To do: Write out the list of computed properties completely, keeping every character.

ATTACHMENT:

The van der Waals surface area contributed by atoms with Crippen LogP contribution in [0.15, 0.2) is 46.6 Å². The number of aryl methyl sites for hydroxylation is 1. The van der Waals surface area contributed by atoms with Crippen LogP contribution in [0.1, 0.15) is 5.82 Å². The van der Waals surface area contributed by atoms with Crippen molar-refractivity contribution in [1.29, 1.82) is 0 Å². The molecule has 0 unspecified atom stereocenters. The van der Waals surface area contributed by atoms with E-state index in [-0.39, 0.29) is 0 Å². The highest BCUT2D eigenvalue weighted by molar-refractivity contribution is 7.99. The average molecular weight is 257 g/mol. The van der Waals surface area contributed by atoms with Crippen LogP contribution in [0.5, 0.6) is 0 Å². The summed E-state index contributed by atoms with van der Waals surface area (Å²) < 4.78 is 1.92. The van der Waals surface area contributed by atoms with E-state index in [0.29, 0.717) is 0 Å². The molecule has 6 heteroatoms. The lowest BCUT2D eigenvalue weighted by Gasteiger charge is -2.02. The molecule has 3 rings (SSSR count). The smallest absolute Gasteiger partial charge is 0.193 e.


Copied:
The van der Waals surface area contributed by atoms with Crippen LogP contribution in [0.15, 0.2) is 46.6 Å². The number of aryl methyl sites for hydroxylation is 1. The van der Waals surface area contributed by atoms with Crippen LogP contribution in [0.1, 0.15) is 5.82 Å². The van der Waals surface area contributed by atoms with Crippen molar-refractivity contribution in [1.29, 1.82) is 0 Å². The molecule has 0 unspecified atom stereocenters. The van der Waals surface area contributed by atoms with E-state index in [-0.39, 0.29) is 0 Å². The highest BCUT2D eigenvalue weighted by molar-refractivity contribution is 7.99. The average molecular weight is 257 g/mol. The van der Waals surface area contributed by atoms with Crippen LogP contribution in [0.5, 0.6) is 0 Å². The summed E-state index contributed by atoms with van der Waals surface area (Å²) < 4.78 is 1.92. The van der Waals surface area contributed by atoms with E-state index in [0.29, 0.717) is 0 Å². The molecule has 6 heteroatoms. The lowest BCUT2D eigenvalue weighted by Gasteiger charge is -2.02. The molecule has 3 rings (SSSR count). The smallest absolute Gasteiger partial charge is 0.193 e.